The standard chips and salsa can make a pretty mean dent in your meal. Add guacamole on top of that, and you have probably reached your target calories without even picking your fork up for the main course. Instead, start with ceviche – a low calorie, refreshing seafood appetizer made with fish, citrus juice, lime juice, and spices OR try a brothy soup. Many Mexican restaurants have a bit of a twist on the classic chicken soup. Made with chicken, spices, lime, avocado, and herbs this appetizer will definitely satisfy. Skipping out on the appetizer all together is also a great way to reduce the damage!

Remember the basics.
Whether it’s Mexican, Chinese, or another cuisine, there are a few basic tips that can help you eat well at almost any restaurant. Go lean. Choose seafood, vegetarian, or chicken over beef. It can cut fat and calories down tremendously without sacrificing flavor.

Watch the preparation.
Avoid items that are fried, crispy, heavily sautéed, au gratin, coated, basted, or stuffed. Instead choose or ask for steamed, broiled, baked, or poached. Order for two. Share dishes with your friends/family. This is a great way to sample several dishes and save you the extra calories.

Mexican Food Options Comparison

Now, I have compiled a list of some menu favorites and a few healthier alternatives:

** calorie content will vary from place to place
Resources: www.polloloco.com; www.calorieking.com; www.myfitnesspal.com

Healthy Mexican Food Meal Example

For a little perspective, here is of what a MODERATELY portioned meal might look like from each of the menus:

You can cut your calories by MORE THAN HALF by just making these simple changes! And, if you go a step further and opt out of alcohol and share some of your dishes, you will really make an impact!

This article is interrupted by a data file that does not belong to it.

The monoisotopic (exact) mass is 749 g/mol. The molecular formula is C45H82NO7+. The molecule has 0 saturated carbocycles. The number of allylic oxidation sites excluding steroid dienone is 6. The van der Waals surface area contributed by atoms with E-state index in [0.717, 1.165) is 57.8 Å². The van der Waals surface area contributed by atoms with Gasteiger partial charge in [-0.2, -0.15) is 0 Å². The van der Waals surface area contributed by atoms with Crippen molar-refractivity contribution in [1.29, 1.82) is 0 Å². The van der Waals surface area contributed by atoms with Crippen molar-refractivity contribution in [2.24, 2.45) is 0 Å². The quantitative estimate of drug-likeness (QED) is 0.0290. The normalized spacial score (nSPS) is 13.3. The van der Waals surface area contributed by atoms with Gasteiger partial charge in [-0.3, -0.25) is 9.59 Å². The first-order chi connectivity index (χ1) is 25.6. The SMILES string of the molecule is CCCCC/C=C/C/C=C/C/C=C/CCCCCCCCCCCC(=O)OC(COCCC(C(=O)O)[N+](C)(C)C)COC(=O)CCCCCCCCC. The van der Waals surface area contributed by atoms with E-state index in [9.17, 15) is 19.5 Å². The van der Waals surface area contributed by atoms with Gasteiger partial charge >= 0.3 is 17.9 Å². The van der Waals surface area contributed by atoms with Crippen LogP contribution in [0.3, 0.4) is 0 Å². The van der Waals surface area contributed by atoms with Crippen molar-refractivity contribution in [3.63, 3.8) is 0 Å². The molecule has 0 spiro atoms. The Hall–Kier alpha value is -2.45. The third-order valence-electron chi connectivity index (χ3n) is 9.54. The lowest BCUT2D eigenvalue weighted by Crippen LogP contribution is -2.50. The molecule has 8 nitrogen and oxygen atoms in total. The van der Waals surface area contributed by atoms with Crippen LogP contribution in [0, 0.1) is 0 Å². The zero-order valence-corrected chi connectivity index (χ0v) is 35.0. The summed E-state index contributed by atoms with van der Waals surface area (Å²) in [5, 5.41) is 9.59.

Christy Maskeroni MS, RD is the Director of Nutrition and Master Coach Trainer at CLAY Health Club & Spa in New York City. She has spent the last several years developing customized nutrition and fitness programs for clients interested in reaching a new height of health and wellness. www.insideclay.com


  • Leila says:

    Congratulations on BuiltLean's one-year anniversary, Marc!! Thank you for continuing to share such consistently detailed information in such an accessible way!!

  • Marc Perry says:

    @Leila - Thanks a lot. I really appreciate it!

  • Mary says:

    Congratulations on your one year Anniversary. The information you provide has been extremely helpful. I have learned a lot and the videos are a real plus. Wishing you the very best!

  • Marc Perry says:

    @Mary - Thanks for the well wishes! It's amazing it's already been on year.

  • Grenville says:

    Hi there Marc...

    Big fan here! Love your website and love the tips you offer.

    I have to ask - what is your take on fat burner supplements. Do they work or do more harm for the body?

    I recently joined the gym and have started working out really hard but it's always discouraging to see those love handles and "moobs"!